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In 2015, the Community Development Programme (CDP) in Sarenga had organised a skills training seminar to train the local youth in repairing drinking water pumps. After receiving this training Marshall Tudu repaired the pumps in his village, thus, solving the drinking water crisis that the village had been facing for a long time. The happy villagers collected Rs. 300INR to pay Tudu for his services. This was the beginning of a new opportunity for Marshal, who so far had been limited to only seasonal farming. He decided to further hone his skills and become a professional water pump repairman. He soon started receiving work from neighbouring villages too after they heard of his skills; in this way he earned Rs. 2500INR at the end of 2015 by repairing eight water pumps in five neighbouring villages. With the extra income, he could support his family better and invest in a toolkit. In the span of a year, from 2016 to June 2017, Marshall has repaired over 14 pumps in 7 villages and earned around Rs. 4200 INR and used this extra income to invest in his farm. “I believe it would have been impossible for me to take care of my family if CDP hadn’t provided me with this training. People now call me “mistri” (repairman) and it makes me feel so proud, when I hear it because it just tells me how valued I am in my community”.

Two weeks before Christmas, on a sweltering summer’s day in Juba, 68 lay leaders and ministers from across South Sudan gathered to talk about peace and forgiveness. Finding inspiration from Matthew 18:21-22, the workshop focused on reconciliation and trauma healing. “According to scripture, forgiveness is limitless, compulsory, and two-way. It releases our hearts from sin. Repentance is the key to forgiveness,” explained the Rt Rev Peter Gai Lual Marrow, Moderator of the Presbyterian Church of South Sudan (PCOSS). Operating in a context where violence and tribalism reign, PCOSS are working day in and day out to preach a message of peace and reconciliation.

Women and men, both lay and ordained, came together for five days to learn about forgiveness and reconciliation, peacebuilding, human rights and justice, conflict resolution, and trauma healing, using a faith-based and multicultural approach. Equipped with the knowledge and tools that they gained at the workshop, each participant has returned to their home church and community to share what they’ve learned.Achieving peace in South Sudan isn’t an easy task.

Our partners believe that the church can act as a tool for unification and peacebuilding among faith communities and communities at large. Their goal is to prepare church leaders for their role in the peacebuilding process by equipping them with the practical skills and knowledge they require alongside a renewed and strengthened faith in their role in God’s mission for peace.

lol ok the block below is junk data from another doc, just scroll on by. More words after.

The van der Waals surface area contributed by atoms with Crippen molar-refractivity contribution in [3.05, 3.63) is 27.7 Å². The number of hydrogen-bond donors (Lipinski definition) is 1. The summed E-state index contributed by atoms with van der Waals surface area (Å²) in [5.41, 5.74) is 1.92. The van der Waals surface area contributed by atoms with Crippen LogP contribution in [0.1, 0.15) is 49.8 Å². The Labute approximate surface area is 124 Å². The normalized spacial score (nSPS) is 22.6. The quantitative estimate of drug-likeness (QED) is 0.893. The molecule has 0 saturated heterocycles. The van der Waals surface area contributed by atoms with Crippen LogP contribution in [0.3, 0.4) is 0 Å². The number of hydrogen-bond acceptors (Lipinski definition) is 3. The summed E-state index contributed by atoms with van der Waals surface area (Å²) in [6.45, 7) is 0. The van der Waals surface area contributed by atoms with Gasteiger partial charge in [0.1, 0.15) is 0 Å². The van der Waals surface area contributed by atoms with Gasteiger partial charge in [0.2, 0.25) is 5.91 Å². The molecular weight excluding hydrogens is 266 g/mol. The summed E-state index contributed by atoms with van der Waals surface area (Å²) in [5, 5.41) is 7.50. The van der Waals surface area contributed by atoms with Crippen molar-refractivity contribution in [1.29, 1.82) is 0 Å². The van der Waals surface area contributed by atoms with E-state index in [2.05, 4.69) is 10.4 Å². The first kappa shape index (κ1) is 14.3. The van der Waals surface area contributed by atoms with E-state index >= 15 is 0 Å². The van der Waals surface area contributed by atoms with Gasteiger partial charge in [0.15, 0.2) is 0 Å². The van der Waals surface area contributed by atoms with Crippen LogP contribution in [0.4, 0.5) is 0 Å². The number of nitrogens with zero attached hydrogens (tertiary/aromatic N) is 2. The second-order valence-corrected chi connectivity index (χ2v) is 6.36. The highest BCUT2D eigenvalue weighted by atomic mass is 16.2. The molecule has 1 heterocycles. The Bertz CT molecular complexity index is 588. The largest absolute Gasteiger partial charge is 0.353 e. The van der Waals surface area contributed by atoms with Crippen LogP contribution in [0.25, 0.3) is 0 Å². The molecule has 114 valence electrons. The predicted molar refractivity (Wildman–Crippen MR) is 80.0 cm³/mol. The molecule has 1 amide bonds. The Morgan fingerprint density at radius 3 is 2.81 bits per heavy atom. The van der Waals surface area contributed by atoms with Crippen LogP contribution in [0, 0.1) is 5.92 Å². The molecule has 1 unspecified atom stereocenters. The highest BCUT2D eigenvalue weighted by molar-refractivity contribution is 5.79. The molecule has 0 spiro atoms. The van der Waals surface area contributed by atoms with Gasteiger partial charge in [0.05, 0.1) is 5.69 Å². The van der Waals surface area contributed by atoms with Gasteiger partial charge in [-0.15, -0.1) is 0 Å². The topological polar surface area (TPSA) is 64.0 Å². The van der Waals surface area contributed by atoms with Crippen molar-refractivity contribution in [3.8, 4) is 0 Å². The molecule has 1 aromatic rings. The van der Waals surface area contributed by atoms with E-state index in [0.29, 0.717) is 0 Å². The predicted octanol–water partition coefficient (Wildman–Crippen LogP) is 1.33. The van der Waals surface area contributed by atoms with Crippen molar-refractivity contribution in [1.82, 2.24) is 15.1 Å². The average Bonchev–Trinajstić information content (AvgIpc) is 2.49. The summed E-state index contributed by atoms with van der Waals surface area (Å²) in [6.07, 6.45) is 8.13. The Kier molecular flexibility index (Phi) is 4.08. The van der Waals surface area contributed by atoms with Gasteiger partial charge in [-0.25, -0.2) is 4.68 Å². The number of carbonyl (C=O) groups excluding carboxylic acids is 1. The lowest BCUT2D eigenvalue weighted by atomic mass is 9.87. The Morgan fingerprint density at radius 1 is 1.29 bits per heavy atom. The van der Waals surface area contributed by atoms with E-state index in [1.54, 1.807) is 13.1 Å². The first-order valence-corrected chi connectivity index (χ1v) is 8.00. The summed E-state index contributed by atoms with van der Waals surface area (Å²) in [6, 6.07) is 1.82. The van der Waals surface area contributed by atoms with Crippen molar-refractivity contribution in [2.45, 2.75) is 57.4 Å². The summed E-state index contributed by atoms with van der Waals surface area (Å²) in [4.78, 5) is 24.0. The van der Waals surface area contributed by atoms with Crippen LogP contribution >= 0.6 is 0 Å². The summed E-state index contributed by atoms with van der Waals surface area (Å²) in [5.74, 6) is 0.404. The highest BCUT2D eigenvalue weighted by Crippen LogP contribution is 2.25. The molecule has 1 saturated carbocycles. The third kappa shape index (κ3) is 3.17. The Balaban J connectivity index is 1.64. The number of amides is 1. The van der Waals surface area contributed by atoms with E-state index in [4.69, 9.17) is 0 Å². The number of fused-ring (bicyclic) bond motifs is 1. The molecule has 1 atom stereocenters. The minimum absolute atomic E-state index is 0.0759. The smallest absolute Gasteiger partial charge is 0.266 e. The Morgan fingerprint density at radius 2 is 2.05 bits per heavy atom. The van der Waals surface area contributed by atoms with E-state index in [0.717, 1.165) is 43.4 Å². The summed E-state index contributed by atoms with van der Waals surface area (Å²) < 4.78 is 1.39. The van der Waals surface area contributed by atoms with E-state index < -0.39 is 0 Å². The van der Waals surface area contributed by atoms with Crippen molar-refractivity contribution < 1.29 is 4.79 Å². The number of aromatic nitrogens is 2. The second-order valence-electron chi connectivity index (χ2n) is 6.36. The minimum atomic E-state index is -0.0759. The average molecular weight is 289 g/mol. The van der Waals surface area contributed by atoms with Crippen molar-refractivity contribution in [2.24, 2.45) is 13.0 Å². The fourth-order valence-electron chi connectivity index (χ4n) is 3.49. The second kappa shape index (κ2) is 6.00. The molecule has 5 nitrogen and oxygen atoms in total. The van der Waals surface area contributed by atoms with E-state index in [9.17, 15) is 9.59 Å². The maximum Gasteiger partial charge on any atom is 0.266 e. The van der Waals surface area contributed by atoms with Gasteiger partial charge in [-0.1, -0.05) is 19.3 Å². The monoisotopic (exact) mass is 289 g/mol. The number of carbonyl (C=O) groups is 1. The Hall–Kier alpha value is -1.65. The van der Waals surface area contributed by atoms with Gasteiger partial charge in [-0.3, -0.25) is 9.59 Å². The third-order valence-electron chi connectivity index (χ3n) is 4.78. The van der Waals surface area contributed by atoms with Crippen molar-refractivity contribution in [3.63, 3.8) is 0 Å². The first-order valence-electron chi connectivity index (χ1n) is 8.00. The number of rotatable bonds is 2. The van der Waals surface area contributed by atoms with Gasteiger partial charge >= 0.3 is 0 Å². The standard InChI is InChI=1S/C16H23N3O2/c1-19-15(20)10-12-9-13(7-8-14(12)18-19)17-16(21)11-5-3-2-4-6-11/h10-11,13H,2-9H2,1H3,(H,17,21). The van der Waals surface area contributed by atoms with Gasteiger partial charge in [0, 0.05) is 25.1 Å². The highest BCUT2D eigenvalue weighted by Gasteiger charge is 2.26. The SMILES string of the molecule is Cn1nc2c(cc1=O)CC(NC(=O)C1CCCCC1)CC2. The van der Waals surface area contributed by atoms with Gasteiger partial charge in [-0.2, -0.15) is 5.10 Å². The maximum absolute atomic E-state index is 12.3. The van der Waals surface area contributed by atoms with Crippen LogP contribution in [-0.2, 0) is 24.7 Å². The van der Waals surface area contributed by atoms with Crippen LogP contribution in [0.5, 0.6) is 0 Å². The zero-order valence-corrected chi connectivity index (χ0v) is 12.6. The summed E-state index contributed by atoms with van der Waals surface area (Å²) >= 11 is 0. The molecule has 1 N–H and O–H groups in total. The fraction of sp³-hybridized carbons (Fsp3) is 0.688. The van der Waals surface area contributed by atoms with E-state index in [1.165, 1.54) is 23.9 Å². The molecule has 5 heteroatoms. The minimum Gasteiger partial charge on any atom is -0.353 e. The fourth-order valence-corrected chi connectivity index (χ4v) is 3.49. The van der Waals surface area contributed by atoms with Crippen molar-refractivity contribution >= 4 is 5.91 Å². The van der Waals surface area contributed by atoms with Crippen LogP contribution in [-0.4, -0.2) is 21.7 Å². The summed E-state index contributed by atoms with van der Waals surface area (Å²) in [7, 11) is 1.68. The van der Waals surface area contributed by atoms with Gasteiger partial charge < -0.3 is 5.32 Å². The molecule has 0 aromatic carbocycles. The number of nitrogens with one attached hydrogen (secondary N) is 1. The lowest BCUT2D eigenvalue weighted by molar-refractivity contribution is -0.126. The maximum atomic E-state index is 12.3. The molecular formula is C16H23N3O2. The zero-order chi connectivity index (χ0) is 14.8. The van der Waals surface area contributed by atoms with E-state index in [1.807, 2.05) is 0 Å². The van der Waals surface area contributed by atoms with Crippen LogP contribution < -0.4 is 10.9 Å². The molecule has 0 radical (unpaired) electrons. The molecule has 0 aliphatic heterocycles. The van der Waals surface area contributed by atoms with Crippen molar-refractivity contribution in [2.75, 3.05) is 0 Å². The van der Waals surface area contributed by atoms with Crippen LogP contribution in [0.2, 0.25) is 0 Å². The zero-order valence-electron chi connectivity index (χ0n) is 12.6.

In September 2016, UnitingWorld facilitated a workshop with the Presbyterian Church of Vanuatu (PCV) on Gender Equality through Theology. The theological teaching was facilitated by Rev Dr Cliff Bird, a prominent Pacific theologian and UnitingWorld Regional Coordinator, as well as Cliff’s wife, Mrs Siera Bird. Both Cliff and Siera equally led the teaching, modelling the theology as they stood side by side. The workshop was coordinated by Elder Martha, the PCV Gender Project Officer. Elder Martha’s husband is a local ‘big man’ in his village; a village leader with local power, authority and respect. Elder Martha’s husband attended the workshop as well, working in the kitchen providing the food and refreshments for the participants – traditionally women’s work. This change in roles had a strong impact on all the participants. After attending the workshop, one of the participants decided to put the theology they were learning into action. He got up early one morning, even before his wife and prepared the breakfast for his wife and family. This was the very first time he had ever done this. He had always seen it as his wife’s role to serve him. He served his wife breakfast and gave her the double share, usually reserved for him as the ‘head of the house’. During the workshop that day he reported that he had done this as he now recognised that his wife was equal to him in God’s eyes but had not been treated as so in the home. His wife then stood beside him and shared how this seemingly simple action represented for her, a revolutionary change.What may seem like a very small thing can herald hope and the promise of transformation for women in the Pacific. It’s not just theology, it is a mandate for action and even the smallest actions have impact.